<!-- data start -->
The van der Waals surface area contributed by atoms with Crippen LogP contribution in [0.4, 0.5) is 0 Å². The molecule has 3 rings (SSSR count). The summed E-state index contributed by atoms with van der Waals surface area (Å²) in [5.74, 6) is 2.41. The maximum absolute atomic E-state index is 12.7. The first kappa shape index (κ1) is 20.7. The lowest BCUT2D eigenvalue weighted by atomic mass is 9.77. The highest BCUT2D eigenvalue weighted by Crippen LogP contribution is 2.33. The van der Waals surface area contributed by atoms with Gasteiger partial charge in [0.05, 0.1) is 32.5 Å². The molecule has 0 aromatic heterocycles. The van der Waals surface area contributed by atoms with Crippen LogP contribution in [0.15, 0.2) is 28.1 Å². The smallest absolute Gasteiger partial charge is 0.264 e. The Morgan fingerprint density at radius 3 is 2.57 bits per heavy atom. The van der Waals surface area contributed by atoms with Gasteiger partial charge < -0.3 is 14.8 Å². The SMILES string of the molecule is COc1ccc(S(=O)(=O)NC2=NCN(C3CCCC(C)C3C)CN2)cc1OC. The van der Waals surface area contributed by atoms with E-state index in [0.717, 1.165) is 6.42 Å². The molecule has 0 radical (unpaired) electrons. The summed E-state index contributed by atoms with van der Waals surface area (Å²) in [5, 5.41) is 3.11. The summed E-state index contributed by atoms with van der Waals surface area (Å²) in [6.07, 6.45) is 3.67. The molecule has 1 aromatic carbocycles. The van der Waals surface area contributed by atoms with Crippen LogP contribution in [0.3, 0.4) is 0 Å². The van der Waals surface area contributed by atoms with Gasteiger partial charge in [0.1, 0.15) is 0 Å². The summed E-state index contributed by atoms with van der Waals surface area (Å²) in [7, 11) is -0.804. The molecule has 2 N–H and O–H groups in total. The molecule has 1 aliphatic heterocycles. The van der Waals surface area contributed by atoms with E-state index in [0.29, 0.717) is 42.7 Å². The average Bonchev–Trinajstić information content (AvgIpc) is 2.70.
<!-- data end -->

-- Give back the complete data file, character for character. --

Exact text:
The van der Waals surface area contributed by atoms with Crippen LogP contribution in [0.4, 0.5) is 0 Å². The molecule has 3 rings (SSSR count). The summed E-state index contributed by atoms with van der Waals surface area (Å²) in [5.74, 6) is 2.41. The maximum absolute atomic E-state index is 12.7. The first kappa shape index (κ1) is 20.7. The lowest BCUT2D eigenvalue weighted by atomic mass is 9.77. The highest BCUT2D eigenvalue weighted by Crippen LogP contribution is 2.33. The van der Waals surface area contributed by atoms with Gasteiger partial charge in [0.05, 0.1) is 32.5 Å². The molecule has 0 aromatic heterocycles. The van der Waals surface area contributed by atoms with Crippen LogP contribution in [0.15, 0.2) is 28.1 Å². The smallest absolute Gasteiger partial charge is 0.264 e. The Morgan fingerprint density at radius 3 is 2.57 bits per heavy atom. The van der Waals surface area contributed by atoms with Gasteiger partial charge < -0.3 is 14.8 Å². The SMILES string of the molecule is COc1ccc(S(=O)(=O)NC2=NCN(C3CCCC(C)C3C)CN2)cc1OC. The van der Waals surface area contributed by atoms with E-state index in [0.717, 1.165) is 6.42 Å². The molecule has 0 radical (unpaired) electrons. The summed E-state index contributed by atoms with van der Waals surface area (Å²) in [5, 5.41) is 3.11. The summed E-state index contributed by atoms with van der Waals surface area (Å²) in [6.07, 6.45) is 3.67. The molecule has 1 aromatic carbocycles. The van der Waals surface area contributed by atoms with Crippen LogP contribution in [0.3, 0.4) is 0 Å². The van der Waals surface area contributed by atoms with Gasteiger partial charge in [0.1, 0.15) is 0 Å². The summed E-state index contributed by atoms with van der Waals surface area (Å²) in [7, 11) is -0.804. The molecule has 2 N–H and O–H groups in total. The molecule has 1 aliphatic heterocycles. The van der Waals surface area contributed by atoms with E-state index in [0.29, 0.717) is 42.7 Å². The average Bonchev–Trinajstić information content (AvgIpc) is 2.70.